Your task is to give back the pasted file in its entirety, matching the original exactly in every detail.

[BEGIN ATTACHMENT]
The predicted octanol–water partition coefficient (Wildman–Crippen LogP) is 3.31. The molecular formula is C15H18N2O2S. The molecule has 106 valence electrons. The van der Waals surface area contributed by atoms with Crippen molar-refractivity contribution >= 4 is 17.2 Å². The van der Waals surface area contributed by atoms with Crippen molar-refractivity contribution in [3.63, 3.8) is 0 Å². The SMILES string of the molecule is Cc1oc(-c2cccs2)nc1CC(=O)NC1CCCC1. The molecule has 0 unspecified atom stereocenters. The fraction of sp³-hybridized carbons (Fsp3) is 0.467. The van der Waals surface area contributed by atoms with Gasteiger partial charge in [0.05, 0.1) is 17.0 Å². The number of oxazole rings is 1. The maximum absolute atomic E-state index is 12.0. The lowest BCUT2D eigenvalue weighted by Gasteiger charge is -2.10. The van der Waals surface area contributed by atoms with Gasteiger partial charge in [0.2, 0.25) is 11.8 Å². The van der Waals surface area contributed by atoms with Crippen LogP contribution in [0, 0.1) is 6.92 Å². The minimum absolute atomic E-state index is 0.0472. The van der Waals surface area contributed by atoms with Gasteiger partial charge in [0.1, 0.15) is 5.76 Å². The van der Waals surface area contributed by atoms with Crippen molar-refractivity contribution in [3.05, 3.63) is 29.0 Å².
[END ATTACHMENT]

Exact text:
The predicted octanol–water partition coefficient (Wildman–Crippen LogP) is 3.31. The molecular formula is C15H18N2O2S. The molecule has 106 valence electrons. The van der Waals surface area contributed by atoms with Crippen molar-refractivity contribution >= 4 is 17.2 Å². The van der Waals surface area contributed by atoms with Crippen molar-refractivity contribution in [3.63, 3.8) is 0 Å². The SMILES string of the molecule is Cc1oc(-c2cccs2)nc1CC(=O)NC1CCCC1. The molecule has 0 unspecified atom stereocenters. The fraction of sp³-hybridized carbons (Fsp3) is 0.467. The van der Waals surface area contributed by atoms with Gasteiger partial charge in [0.05, 0.1) is 17.0 Å². The number of oxazole rings is 1. The maximum absolute atomic E-state index is 12.0. The lowest BCUT2D eigenvalue weighted by Gasteiger charge is -2.10. The van der Waals surface area contributed by atoms with Gasteiger partial charge in [0.2, 0.25) is 11.8 Å². The van der Waals surface area contributed by atoms with Crippen LogP contribution in [0, 0.1) is 6.92 Å². The minimum absolute atomic E-state index is 0.0472. The van der Waals surface area contributed by atoms with Gasteiger partial charge in [0.1, 0.15) is 5.76 Å². The van der Waals surface area contributed by atoms with Crippen molar-refractivity contribution in [3.05, 3.63) is 29.0 Å².